Open Access Highly Accessed Case report

Desmoid tumor of posterior cruciate ligament of the knee: a case report

Wang Ling1, Song Kedong2, Wang Hong3*, Zhang Weiguo3 and Lv Decheng3

Author affiliations

1 Department of Oncology, First Affiliated Hospital of Dalian Medical University, Dalian, People’s Republic of China

2 Dalian R&D Center for Stem Cell and Tissue Engineering, Dalian University of Technology, Dalian 116024, China

3 Department of Orthopaedics, First Affiliated Hospital of Dalian Medical University, Dalian, People’s Republic of China

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Citation and License

BMC Musculoskeletal Disorders 2013, 14:69  doi:10.1186/1471-2474-14-69

Published: 23 February 2013



Desmoid tumor is a rare type of cancer that develops in the tissues that form tendons and ligaments. These tumors, also called aggressive fibromatosis, are considered benign with no metastatic potential. They may invade nearby tissues and organs, however, and can be difficult to control. Desmoid tumor in the posterior cruciate ligament (PCL) of the knee has never been described in the literature.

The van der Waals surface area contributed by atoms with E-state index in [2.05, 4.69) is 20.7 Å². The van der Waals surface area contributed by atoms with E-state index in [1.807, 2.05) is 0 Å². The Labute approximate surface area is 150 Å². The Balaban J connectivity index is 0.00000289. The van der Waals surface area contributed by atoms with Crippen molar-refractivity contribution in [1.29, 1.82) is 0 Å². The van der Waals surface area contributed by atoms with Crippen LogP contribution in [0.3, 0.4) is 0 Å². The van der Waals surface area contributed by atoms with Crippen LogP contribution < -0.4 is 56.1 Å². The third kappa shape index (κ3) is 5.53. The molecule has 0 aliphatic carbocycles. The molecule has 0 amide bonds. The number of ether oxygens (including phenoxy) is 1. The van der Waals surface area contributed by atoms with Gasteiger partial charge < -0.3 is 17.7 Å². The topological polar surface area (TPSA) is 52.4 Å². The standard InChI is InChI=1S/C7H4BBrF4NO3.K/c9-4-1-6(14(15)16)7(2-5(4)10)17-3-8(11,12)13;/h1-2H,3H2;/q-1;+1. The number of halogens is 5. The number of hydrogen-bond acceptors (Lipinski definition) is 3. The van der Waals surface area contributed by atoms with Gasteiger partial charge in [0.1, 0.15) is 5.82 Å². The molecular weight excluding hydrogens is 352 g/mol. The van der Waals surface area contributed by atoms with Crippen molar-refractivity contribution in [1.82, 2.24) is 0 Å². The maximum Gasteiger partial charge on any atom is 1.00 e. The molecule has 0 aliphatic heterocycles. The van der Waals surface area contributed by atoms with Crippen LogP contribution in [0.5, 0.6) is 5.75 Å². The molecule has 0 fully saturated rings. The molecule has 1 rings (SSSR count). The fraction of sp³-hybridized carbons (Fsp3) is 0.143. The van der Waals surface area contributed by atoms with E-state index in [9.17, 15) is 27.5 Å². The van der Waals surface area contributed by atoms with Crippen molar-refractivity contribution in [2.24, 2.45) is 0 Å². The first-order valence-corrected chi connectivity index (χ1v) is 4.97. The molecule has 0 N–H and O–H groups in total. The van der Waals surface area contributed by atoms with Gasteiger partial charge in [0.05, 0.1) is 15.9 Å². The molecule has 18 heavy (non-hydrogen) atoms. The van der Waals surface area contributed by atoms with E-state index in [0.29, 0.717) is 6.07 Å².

Case presentation

A 49-year-old man presented with a 2-month history of posteromedial knee dull pain and decreased range of motion of the knee. He was diagnosed desmoid tumor of posterior cruciate ligament of the knee by intraoperative biopsy, and underwent successful PCL resection and reconstruction by Four-strand semitendinosus and gracilis tendon autograft arthroscopically, and fortunately five years after operation, there were no clues as to recurrence of the tumor examined by Magnetic Resonance Imaging (MRI).


Desmoid tumor is characterized by infiltrative growth and a tendency towards recurrence,as this tumor entity is rare, data giving evidence based recommendations for the optimal treatment algorithm for this disease is lacking. At present there is no definite and effective method of treatment. However, early detection of the tumor play an important role, MRI is now the most important method for the detection of tumor extent, which facilitates the treatment choice as well as the prediction of prognosis. In our case, we followed-up the patient five years postoperatively by MRI and got a good result.

Desmoid tumor; Posterior cruciate ligament; Knee; Arthroscopical reconstruction; Surgery